The chapters at the start and end of the book deal with some background on the politics of Ireland, and also the aftermath of the incident. These are the less successful aspects of the book. To my mind, they should either not be there at all, or be more comprehensive and more balanced. Without wishing to walk on anyone's toes, these chapters are somewhat slanted toward an Irish Nationalist viewpoint, and so lack the balance achieved by the writings on Irish political history of authors such as ATQ Stewart or Keith Jeffrey. By way of example, yes, there were atrocities against northern Catholics in the early 20s, but there were also murders of Protestants especially in county Cork, resulting in an appeal from the protestant church leaders in southern Ireland to the then president, Arthur Griffith. Why mention one but not the other? Anyway, what relevance do events of the 20s have to the Curragh incident? And why is there a chapter on the murder of Sir Henry Wilson in London in 1922 at all? At least in dealing with period of the Curragh mutiny the book is thankfully clear that Wilson was a southern Irish protestant, a fact which seems to elude English writers on WWI, dare I say it, who forever refer to him as an Ulster Unionist. There were also southern Irish unionists and he was one of them!

It is an interesting book.

Reviewed by Trevor Adams

 

Doctors Gt WarIan R Whitehead

Pen & Sword 2013, Pen & Sword Ltd, Barnsley South Yorkshire (Previously 1999)

£14.99, 309 pp, ill, sources, bibliog, index

ISBN Number 978 1 78346 174 5

his work by historian Ian R Whitehead highlights an area of the Great War that has been obvious to any student of the war, but not analysed and explored in detail until now. He has researched a vast number of official sources and non-official in an effort to ensure that those who served in the Royal Army Medical Corps (RAMC) can have their contribution to the Great War laid out in a fascinating timeline. Such was the demand for medical assistance that by 1918 he explains that 1 in 2 registered doctors, some 18,000 doctors, were on active service. This meant that half of all British medical doctors were serving mainly in France and Flanders and thus unable to provide the nation with medical care due to military service. He shows the impact this had on both the nation and the military.

The book is not a history of the RAMC and does not cover any impact this shortage of doctors had on civilian health. It covers the change that the war had on those qualified, registered medical practitioners who were taken from towns and cities across the nation and sent to deal with medical emergencies that so few had actually seen before. Moving from the quiet backwaters of medical practice in a town to the horror and devastation of the Western Front was a challenge for the medical men in so many ways.
The book takes us, from the background of military medical service from 1854, to 1914 when a step-change of incredible proportions took place. The military medical service up until then had been very poorly provided for and medical officers were seen as low status personnel and not being "fellow officers"; as such they lacked the authority and had no support mechanism to collect wounded men. As a result of the low status their pay was below that of other officers and many expenses had to be met by the doctor out of his own pocket. Such conditions dampened enthusiasm for medical recruits. Even Florence Nightingale had warned of the dire consequences the training, pay and conditions were having, and would have, on doctors but no one took heed. Doctors were seen as just doctors and not men who needed to understand military tactics.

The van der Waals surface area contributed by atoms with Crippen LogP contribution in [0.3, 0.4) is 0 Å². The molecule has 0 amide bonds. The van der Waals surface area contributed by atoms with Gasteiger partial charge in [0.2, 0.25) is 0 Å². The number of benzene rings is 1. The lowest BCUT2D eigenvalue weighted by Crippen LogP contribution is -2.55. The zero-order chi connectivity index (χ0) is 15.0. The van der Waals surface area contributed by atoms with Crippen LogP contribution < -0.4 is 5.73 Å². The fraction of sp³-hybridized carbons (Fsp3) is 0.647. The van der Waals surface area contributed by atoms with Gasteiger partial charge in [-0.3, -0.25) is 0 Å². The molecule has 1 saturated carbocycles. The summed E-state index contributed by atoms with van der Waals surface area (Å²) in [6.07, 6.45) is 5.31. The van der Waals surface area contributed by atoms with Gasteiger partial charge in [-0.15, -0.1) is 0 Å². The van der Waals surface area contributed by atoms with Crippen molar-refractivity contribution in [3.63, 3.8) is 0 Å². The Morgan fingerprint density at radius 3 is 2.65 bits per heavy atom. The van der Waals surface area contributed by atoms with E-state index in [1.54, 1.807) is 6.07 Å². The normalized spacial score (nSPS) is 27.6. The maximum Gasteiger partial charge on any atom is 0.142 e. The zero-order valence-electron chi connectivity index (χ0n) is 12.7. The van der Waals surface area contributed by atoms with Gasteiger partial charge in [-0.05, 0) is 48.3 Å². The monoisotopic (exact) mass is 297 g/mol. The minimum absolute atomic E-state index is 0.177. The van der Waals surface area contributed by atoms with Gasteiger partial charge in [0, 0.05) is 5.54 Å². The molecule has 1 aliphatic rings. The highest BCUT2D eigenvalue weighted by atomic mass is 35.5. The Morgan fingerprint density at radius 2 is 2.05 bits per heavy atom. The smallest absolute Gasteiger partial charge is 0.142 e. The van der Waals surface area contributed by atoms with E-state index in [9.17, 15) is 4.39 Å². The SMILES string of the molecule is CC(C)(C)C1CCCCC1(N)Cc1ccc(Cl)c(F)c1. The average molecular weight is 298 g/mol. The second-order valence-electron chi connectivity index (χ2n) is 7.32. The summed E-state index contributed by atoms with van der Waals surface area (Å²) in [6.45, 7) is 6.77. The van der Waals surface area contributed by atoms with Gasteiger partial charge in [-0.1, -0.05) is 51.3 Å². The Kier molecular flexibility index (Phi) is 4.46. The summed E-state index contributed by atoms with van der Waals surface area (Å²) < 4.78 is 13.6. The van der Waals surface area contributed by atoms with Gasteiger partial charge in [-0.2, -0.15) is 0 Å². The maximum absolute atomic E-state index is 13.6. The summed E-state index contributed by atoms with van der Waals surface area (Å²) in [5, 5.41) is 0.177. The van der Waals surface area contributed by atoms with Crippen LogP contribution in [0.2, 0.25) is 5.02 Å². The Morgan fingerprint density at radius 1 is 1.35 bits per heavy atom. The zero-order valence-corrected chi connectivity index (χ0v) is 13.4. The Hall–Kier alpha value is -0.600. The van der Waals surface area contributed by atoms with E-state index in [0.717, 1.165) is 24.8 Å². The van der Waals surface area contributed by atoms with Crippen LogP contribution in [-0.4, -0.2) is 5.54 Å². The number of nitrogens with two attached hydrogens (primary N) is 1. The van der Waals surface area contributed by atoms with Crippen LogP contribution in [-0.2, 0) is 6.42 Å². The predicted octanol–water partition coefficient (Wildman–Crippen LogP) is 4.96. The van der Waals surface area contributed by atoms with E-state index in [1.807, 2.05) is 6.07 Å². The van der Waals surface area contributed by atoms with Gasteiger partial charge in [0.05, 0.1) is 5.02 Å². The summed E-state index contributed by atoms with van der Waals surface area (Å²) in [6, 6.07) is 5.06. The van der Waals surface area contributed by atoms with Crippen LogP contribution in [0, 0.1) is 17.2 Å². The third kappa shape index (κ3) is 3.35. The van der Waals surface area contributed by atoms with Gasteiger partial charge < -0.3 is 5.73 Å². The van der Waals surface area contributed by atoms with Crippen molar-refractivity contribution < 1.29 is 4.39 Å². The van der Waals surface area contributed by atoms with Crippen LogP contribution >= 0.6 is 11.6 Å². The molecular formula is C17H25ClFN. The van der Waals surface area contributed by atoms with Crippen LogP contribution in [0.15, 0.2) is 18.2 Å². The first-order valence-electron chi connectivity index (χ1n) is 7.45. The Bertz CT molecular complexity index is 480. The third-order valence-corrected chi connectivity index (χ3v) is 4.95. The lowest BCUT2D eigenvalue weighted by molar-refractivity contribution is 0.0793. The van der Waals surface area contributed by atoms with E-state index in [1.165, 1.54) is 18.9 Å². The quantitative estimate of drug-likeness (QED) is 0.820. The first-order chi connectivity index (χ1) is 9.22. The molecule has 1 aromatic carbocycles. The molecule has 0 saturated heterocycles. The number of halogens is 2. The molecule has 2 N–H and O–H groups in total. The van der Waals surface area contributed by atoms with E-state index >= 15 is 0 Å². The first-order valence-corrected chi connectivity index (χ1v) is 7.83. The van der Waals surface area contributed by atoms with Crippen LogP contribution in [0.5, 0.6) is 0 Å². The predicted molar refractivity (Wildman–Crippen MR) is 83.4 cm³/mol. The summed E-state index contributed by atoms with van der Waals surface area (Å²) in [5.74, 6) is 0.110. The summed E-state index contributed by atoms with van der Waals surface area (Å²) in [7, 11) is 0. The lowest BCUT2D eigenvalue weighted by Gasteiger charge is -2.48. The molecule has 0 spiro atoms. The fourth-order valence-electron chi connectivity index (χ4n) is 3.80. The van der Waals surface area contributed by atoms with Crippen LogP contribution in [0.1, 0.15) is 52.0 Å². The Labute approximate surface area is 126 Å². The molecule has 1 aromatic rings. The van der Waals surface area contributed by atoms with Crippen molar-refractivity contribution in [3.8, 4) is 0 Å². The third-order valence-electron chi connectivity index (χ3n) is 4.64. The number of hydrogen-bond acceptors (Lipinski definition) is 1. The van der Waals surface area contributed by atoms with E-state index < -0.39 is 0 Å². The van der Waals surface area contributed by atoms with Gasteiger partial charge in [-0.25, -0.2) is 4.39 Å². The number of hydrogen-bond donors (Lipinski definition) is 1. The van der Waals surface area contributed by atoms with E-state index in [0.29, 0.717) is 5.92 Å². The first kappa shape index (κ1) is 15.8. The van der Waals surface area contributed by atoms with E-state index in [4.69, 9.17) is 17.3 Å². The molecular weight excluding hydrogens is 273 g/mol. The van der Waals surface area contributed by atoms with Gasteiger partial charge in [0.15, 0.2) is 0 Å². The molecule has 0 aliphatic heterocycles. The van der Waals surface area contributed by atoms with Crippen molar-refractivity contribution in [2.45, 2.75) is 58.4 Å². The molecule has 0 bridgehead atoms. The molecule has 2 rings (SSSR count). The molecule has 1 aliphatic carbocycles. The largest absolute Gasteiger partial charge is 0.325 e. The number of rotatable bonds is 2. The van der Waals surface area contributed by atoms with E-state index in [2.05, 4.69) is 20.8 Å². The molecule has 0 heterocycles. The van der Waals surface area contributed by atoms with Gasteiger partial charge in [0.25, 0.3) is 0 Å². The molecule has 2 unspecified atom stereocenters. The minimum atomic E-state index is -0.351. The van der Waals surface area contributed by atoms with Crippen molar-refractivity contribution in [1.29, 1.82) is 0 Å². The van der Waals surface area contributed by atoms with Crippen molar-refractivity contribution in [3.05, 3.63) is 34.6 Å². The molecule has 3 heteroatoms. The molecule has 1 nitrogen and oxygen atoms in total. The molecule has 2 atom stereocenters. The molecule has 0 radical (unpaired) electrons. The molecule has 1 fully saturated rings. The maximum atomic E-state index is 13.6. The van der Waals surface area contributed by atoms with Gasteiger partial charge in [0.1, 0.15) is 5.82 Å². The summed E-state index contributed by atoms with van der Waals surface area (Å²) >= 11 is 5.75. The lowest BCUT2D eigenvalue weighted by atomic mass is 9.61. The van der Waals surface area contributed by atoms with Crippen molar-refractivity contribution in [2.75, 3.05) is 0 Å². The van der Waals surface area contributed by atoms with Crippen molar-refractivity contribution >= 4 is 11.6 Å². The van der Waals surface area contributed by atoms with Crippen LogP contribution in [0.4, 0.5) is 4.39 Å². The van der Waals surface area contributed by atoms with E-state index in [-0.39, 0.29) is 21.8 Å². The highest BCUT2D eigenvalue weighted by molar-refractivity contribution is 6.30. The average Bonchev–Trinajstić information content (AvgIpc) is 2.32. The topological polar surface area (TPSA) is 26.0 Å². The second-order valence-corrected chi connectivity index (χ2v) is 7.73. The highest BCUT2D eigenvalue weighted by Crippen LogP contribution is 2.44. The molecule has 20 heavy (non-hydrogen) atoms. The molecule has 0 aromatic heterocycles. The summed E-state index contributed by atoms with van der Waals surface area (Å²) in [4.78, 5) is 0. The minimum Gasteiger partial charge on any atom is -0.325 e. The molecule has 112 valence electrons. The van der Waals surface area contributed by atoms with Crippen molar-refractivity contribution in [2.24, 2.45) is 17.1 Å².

Principal medical schools began to boycott the Army Medical Services and in 1898 the War Office reluctantly gave them equality of rank in a unified corps. One of the first tests of the new service was the Boer War and even then the British Medical Journal (BMJ) wanted to see an increase in medical officers.

When the Great War began, the medical military service was unprepared for the number and severity and wide-ranging injuries. Medical men in civilian practice began to volunteer. Retired doctors were brought back to take over civilian practices while the owner was away on medical services. War Emergency Committees were set up to help mobilization and to determine if a doctor who had attested to serve in the war should go. The Military Service Act of 1916 treated doctors as a separate case to others and the War Emergency Committees still considered if it was best for a doctor to leave his practice and go to war. Ultimately the end result was that neither the military or civilian service had an ideal result.

Medical students are discussed and the importance of ensuring they completed their studies in order to maintain an adequate supply of doctors in the future. One big change of the war also highlights the fact that the war caused many medical schools to open up their doors to females for the first time. Yet the army failed to appreciate the benefits that female medical doctors could provide them. The War Office was eventually forced to reconsider women in the RAMC.